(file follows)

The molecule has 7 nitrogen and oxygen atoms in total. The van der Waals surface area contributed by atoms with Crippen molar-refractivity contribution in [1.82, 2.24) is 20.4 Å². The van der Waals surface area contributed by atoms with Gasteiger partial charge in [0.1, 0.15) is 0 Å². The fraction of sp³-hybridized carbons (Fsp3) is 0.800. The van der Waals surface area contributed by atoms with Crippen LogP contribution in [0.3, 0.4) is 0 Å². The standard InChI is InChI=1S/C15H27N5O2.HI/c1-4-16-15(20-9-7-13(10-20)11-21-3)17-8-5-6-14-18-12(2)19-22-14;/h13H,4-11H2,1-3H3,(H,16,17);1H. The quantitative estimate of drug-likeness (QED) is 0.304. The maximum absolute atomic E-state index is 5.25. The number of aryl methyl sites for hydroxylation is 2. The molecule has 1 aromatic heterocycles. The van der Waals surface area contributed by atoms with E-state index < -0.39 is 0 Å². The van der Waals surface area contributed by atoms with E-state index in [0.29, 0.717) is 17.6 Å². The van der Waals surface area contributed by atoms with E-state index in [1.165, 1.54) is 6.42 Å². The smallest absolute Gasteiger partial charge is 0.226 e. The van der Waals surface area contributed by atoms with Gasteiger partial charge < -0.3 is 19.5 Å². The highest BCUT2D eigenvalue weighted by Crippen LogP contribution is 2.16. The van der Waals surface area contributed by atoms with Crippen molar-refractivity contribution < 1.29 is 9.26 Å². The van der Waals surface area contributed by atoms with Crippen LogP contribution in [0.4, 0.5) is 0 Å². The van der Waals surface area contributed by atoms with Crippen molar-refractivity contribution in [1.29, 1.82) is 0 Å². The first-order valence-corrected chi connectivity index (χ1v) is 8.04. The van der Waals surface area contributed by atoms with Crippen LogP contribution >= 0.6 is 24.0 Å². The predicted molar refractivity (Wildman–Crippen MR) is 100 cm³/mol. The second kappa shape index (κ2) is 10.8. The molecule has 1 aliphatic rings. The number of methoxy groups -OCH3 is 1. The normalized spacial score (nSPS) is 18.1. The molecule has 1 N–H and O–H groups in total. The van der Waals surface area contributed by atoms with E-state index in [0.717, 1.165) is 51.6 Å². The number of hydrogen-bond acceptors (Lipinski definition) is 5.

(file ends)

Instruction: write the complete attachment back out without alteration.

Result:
The molecule has 7 nitrogen and oxygen atoms in total. The van der Waals surface area contributed by atoms with Crippen molar-refractivity contribution in [1.82, 2.24) is 20.4 Å². The van der Waals surface area contributed by atoms with Gasteiger partial charge in [0.1, 0.15) is 0 Å². The fraction of sp³-hybridized carbons (Fsp3) is 0.800. The van der Waals surface area contributed by atoms with Crippen LogP contribution in [0.3, 0.4) is 0 Å². The standard InChI is InChI=1S/C15H27N5O2.HI/c1-4-16-15(20-9-7-13(10-20)11-21-3)17-8-5-6-14-18-12(2)19-22-14;/h13H,4-11H2,1-3H3,(H,16,17);1H. The quantitative estimate of drug-likeness (QED) is 0.304. The maximum absolute atomic E-state index is 5.25. The number of aryl methyl sites for hydroxylation is 2. The molecule has 1 aromatic heterocycles. The van der Waals surface area contributed by atoms with E-state index < -0.39 is 0 Å². The van der Waals surface area contributed by atoms with E-state index in [0.29, 0.717) is 17.6 Å². The van der Waals surface area contributed by atoms with E-state index in [1.165, 1.54) is 6.42 Å². The smallest absolute Gasteiger partial charge is 0.226 e. The van der Waals surface area contributed by atoms with Gasteiger partial charge < -0.3 is 19.5 Å². The highest BCUT2D eigenvalue weighted by Crippen LogP contribution is 2.16. The van der Waals surface area contributed by atoms with Crippen molar-refractivity contribution < 1.29 is 9.26 Å². The van der Waals surface area contributed by atoms with Crippen LogP contribution in [0.4, 0.5) is 0 Å². The van der Waals surface area contributed by atoms with Crippen molar-refractivity contribution in [1.29, 1.82) is 0 Å². The first-order valence-corrected chi connectivity index (χ1v) is 8.04. The van der Waals surface area contributed by atoms with Crippen LogP contribution >= 0.6 is 24.0 Å². The predicted molar refractivity (Wildman–Crippen MR) is 100 cm³/mol. The second kappa shape index (κ2) is 10.8. The molecule has 1 aliphatic rings. The number of methoxy groups -OCH3 is 1. The normalized spacial score (nSPS) is 18.1. The molecule has 1 N–H and O–H groups in total. The van der Waals surface area contributed by atoms with E-state index in [0.717, 1.165) is 51.6 Å². The number of hydrogen-bond acceptors (Lipinski definition) is 5.